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Reading Rawls’s Lectures on Hobbes’s Leviathan: Pluralism, Stability, and Political Consensus

  • Author / Creator
    Gibson, Glen K F
  • This work examines Rawls’s lectures on Hobbes, which are delivered at a time when Rawls is developing his political liberalism. It especially seeks to question the foundations of Rawls’s interpretation of Hobbes’s Leviathan as presenting a core “political” doctrine based around prudential egoism. It takes issue with Rawls’s moral critique, primarily by arguing that Rawls leans too heavily on viewing Hobbesian subjects as predominantly egoistic in nature. The latter approach is argued to make too little out of irreducible pluralism as a factor shaping Hobbes’s argument, which Rawls only limitedly acknowledges. It is this divergence in faith over the ability of pluralistic subjects to form a political consensus over fair terms of association that shows the difference between a Hobbesian view and Rawls’s own. That is, it shows the difference between the possibility for an “overlapping consensus” and Hobbes’s more pessimistic outlook.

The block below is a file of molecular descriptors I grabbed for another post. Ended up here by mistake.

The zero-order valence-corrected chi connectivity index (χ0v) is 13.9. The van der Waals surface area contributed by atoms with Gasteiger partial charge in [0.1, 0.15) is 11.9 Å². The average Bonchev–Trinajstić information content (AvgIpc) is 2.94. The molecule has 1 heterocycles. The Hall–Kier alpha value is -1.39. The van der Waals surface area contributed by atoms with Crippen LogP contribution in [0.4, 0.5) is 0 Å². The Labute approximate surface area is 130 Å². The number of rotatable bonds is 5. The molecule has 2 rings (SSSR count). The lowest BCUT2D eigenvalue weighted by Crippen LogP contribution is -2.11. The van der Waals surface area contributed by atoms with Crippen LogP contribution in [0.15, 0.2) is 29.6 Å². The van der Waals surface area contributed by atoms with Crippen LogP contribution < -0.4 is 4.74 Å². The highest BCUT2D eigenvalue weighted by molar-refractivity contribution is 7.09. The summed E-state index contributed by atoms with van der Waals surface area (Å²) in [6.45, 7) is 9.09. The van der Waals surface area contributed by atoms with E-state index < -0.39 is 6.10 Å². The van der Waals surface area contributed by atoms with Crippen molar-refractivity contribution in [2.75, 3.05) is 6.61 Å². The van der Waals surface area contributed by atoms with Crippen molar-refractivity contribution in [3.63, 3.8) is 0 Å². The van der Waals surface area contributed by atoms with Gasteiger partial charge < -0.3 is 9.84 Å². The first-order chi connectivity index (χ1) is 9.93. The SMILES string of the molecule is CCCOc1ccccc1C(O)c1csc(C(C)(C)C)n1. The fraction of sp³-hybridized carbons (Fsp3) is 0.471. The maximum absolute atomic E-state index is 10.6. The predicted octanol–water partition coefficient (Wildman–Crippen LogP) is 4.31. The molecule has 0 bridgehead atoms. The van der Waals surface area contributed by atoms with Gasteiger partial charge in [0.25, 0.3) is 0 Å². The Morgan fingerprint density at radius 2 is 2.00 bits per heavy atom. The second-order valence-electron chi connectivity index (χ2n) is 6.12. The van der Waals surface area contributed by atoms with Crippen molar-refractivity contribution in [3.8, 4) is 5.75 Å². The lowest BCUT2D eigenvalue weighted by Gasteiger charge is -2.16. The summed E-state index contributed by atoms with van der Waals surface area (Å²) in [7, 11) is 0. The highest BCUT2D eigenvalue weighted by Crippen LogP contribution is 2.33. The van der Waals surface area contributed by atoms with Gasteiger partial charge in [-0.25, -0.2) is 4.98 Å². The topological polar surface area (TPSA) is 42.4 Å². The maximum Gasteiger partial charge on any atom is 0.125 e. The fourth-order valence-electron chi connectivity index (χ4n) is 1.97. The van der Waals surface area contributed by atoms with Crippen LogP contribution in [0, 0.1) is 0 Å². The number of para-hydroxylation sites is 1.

• Subjects / Keywords
  • Graduation date
    2014-06
  • Type of Item
    Thesis
  • Degree
    Master of Arts
  • DOI
    https://doi.org/10.7939/R3PC2TG57
  • License
    This thesis is made available by the University of Alberta Libraries with permission of the copyright owner solely for non-commercial purposes. This thesis, or any portion thereof, may not otherwise be copied or reproduced without the written consent of the copyright owner, except to the extent permitted by Canadian copyright law.
  • Language
    English
  • Institution
    University of Alberta
  • Degree level
    Master's
  • Department
    • Department of Political Science
  • Supervisor / co-supervisor and their department(s)
    • Carmichael, Don (Political Science)
  • Examining committee members and their departments
    • Carmichael, Don (Political Science)
    • Epp, Roger (Political Science)
    • Tweedale, Martin (Philosophy)